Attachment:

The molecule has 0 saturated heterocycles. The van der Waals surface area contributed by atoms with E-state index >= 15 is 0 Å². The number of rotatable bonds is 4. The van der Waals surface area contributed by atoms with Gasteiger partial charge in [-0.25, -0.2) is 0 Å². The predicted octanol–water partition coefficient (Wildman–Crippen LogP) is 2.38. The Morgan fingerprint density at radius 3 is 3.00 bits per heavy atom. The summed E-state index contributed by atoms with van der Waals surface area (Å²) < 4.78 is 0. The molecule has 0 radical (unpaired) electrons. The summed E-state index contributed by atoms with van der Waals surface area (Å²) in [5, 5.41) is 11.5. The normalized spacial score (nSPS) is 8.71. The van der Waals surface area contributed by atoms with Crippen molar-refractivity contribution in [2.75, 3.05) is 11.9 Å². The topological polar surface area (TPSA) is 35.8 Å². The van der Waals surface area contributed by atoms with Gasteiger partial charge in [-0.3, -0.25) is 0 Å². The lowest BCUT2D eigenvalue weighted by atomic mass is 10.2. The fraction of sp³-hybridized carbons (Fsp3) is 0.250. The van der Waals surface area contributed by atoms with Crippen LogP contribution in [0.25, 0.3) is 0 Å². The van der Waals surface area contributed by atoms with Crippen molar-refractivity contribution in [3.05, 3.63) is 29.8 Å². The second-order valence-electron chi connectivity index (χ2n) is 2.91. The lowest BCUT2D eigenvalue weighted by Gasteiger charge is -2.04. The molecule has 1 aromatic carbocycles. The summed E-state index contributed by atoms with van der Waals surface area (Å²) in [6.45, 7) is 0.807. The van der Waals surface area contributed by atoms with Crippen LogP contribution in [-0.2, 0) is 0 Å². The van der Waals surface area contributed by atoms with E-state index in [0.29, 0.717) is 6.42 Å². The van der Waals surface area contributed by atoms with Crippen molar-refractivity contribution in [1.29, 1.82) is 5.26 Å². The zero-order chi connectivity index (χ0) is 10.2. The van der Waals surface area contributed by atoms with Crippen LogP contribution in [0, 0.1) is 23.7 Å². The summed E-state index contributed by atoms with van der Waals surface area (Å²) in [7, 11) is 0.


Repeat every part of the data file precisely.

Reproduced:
The molecule has 0 saturated heterocycles. The van der Waals surface area contributed by atoms with E-state index >= 15 is 0 Å². The number of rotatable bonds is 4. The van der Waals surface area contributed by atoms with Gasteiger partial charge in [-0.25, -0.2) is 0 Å². The predicted octanol–water partition coefficient (Wildman–Crippen LogP) is 2.38. The Morgan fingerprint density at radius 3 is 3.00 bits per heavy atom. The summed E-state index contributed by atoms with van der Waals surface area (Å²) < 4.78 is 0. The molecule has 0 radical (unpaired) electrons. The summed E-state index contributed by atoms with van der Waals surface area (Å²) in [5, 5.41) is 11.5. The normalized spacial score (nSPS) is 8.71. The van der Waals surface area contributed by atoms with Crippen molar-refractivity contribution in [2.75, 3.05) is 11.9 Å². The topological polar surface area (TPSA) is 35.8 Å². The van der Waals surface area contributed by atoms with Gasteiger partial charge in [-0.3, -0.25) is 0 Å². The lowest BCUT2D eigenvalue weighted by atomic mass is 10.2. The fraction of sp³-hybridized carbons (Fsp3) is 0.250. The van der Waals surface area contributed by atoms with Crippen LogP contribution in [0.25, 0.3) is 0 Å². The van der Waals surface area contributed by atoms with Crippen molar-refractivity contribution in [3.05, 3.63) is 29.8 Å². The second-order valence-electron chi connectivity index (χ2n) is 2.91. The lowest BCUT2D eigenvalue weighted by Gasteiger charge is -2.04. The molecule has 1 aromatic carbocycles. The summed E-state index contributed by atoms with van der Waals surface area (Å²) in [6.45, 7) is 0.807. The van der Waals surface area contributed by atoms with Crippen LogP contribution in [-0.2, 0) is 0 Å². The van der Waals surface area contributed by atoms with E-state index in [0.29, 0.717) is 6.42 Å². The van der Waals surface area contributed by atoms with Crippen molar-refractivity contribution in [1.29, 1.82) is 5.26 Å². The zero-order chi connectivity index (χ0) is 10.2. The van der Waals surface area contributed by atoms with Crippen LogP contribution in [0, 0.1) is 23.7 Å². The summed E-state index contributed by atoms with van der Waals surface area (Å²) in [7, 11) is 0.